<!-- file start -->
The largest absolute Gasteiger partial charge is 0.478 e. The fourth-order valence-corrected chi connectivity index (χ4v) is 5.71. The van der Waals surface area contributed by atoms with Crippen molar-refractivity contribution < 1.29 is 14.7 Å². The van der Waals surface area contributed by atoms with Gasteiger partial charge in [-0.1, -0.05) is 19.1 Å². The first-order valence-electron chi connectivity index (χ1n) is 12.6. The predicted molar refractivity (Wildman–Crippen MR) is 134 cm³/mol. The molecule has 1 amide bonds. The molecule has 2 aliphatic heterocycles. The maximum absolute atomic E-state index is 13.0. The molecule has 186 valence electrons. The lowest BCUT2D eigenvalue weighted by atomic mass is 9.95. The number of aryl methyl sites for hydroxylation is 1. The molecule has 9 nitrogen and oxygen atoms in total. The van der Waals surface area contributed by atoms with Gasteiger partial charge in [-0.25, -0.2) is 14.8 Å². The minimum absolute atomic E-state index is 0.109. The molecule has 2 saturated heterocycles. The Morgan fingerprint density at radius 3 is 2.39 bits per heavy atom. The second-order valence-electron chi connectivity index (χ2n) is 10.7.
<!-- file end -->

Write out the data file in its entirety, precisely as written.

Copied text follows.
The largest absolute Gasteiger partial charge is 0.478 e. The fourth-order valence-corrected chi connectivity index (χ4v) is 5.71. The van der Waals surface area contributed by atoms with Crippen molar-refractivity contribution < 1.29 is 14.7 Å². The van der Waals surface area contributed by atoms with Gasteiger partial charge in [-0.1, -0.05) is 19.1 Å². The first-order valence-electron chi connectivity index (χ1n) is 12.6. The predicted molar refractivity (Wildman–Crippen MR) is 134 cm³/mol. The molecule has 1 amide bonds. The molecule has 2 aliphatic heterocycles. The maximum absolute atomic E-state index is 13.0. The molecule has 186 valence electrons. The lowest BCUT2D eigenvalue weighted by atomic mass is 9.95. The number of aryl methyl sites for hydroxylation is 1. The molecule has 9 nitrogen and oxygen atoms in total. The van der Waals surface area contributed by atoms with Gasteiger partial charge in [-0.25, -0.2) is 14.8 Å². The minimum absolute atomic E-state index is 0.109. The molecule has 2 saturated heterocycles. The Morgan fingerprint density at radius 3 is 2.39 bits per heavy atom. The second-order valence-electron chi connectivity index (χ2n) is 10.7.